The Federal Motor Carrier Safety Administration (FMCSA)—the federal agency tasked with compiling data, creating regulations, and enforcing rules pertaining to the trucking industry—describes blind-spot hazards as a form of inadequate surveillance in which “the driver is in a situation where he/she is required to look to safely complete a maneuver and either fails to look in the appropriate place or looks, but does not see.”
According to the FMCSA, no zones are to blame for one-third of all accidents involving a large truck and a smaller car. The FMCSA notes in its guidance to truck drivers that should check their mirrors regularly to be aware of changing traffic conditions around their truck and be better prepared to make a safe lane change when they need to.
Why Determining Fault in No-Zone Accident Cases Matters
Victims injured in no-zone accidents need to figure out how to recover compensation for any medical bills, lost wages, and other expenses and injuries you incur. If a victim carries personal injury protection (PIP) insurance policy, it will likely be the first source of compensation for your injury. PIP policies provide coverage for medical expenses and wage losses up to the policy limits, regardless of who was at fault in the accident.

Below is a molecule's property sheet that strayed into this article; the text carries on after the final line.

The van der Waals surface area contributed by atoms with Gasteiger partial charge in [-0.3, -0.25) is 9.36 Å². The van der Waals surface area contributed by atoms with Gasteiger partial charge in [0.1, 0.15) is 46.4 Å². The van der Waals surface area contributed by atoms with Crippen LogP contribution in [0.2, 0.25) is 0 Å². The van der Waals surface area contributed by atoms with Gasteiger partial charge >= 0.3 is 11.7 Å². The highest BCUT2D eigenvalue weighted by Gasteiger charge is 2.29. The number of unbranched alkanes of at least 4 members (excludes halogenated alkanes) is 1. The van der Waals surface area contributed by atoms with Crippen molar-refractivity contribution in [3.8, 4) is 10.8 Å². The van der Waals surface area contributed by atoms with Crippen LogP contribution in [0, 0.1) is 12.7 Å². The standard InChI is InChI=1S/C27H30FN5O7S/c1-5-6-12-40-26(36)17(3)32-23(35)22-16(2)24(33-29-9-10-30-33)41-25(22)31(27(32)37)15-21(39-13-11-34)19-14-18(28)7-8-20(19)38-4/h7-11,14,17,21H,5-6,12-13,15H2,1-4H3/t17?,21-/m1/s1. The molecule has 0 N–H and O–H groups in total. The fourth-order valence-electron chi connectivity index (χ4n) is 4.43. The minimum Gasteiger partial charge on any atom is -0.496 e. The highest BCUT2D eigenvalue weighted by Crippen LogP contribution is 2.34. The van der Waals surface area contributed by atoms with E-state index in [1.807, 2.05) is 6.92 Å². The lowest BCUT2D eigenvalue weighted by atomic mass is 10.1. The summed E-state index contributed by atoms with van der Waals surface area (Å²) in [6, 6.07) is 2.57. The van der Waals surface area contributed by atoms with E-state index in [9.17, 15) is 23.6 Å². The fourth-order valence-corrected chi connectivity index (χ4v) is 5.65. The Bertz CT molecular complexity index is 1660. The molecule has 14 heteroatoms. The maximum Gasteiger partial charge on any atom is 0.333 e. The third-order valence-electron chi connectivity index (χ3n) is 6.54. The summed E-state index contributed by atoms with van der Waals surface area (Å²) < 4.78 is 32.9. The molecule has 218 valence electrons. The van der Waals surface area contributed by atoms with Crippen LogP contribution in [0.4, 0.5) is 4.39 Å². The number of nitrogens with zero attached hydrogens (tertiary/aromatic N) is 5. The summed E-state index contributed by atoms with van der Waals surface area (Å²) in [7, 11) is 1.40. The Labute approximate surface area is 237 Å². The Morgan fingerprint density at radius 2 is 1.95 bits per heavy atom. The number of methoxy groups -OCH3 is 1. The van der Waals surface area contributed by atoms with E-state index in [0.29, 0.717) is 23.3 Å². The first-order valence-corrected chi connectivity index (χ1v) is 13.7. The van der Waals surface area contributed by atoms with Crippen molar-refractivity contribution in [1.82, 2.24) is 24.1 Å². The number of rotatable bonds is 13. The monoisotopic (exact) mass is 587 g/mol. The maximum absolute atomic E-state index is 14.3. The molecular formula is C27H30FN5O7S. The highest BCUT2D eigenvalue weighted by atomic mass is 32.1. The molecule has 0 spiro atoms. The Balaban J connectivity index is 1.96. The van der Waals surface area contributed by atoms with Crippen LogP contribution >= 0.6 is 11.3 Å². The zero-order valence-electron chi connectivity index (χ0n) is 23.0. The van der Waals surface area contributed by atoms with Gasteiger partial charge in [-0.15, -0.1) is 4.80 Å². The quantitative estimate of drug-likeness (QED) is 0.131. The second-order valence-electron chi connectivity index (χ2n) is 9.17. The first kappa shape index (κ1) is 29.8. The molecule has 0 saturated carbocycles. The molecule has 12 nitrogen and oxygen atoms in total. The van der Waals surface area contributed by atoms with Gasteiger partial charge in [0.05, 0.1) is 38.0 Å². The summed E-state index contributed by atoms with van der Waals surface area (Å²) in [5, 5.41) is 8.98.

But victims without PIP coverage or victims whose medical and other expenses exceed their policy limits need to seek compensation elsewhere, which a truck accident lawsuit may accomplish. In a no-zone accident lawsuit, who was at fault for the accident is key, as it is necessary to establish the other party or parties were at fault for the accident to hold them legally liable for compensation.
Lawyers establish liability by showing the following elements in your case:
- The defendant owed you a duty of care. The term “duty of care” refers to the responsibility one has to others. Generally, everyone has a duty to act as a reasonable person would under similar circumstances. In a blind spot accident, the truck driver’s duty of care is to check their blind spots and ensure that they have a clear path to change lanes, turn, or back up.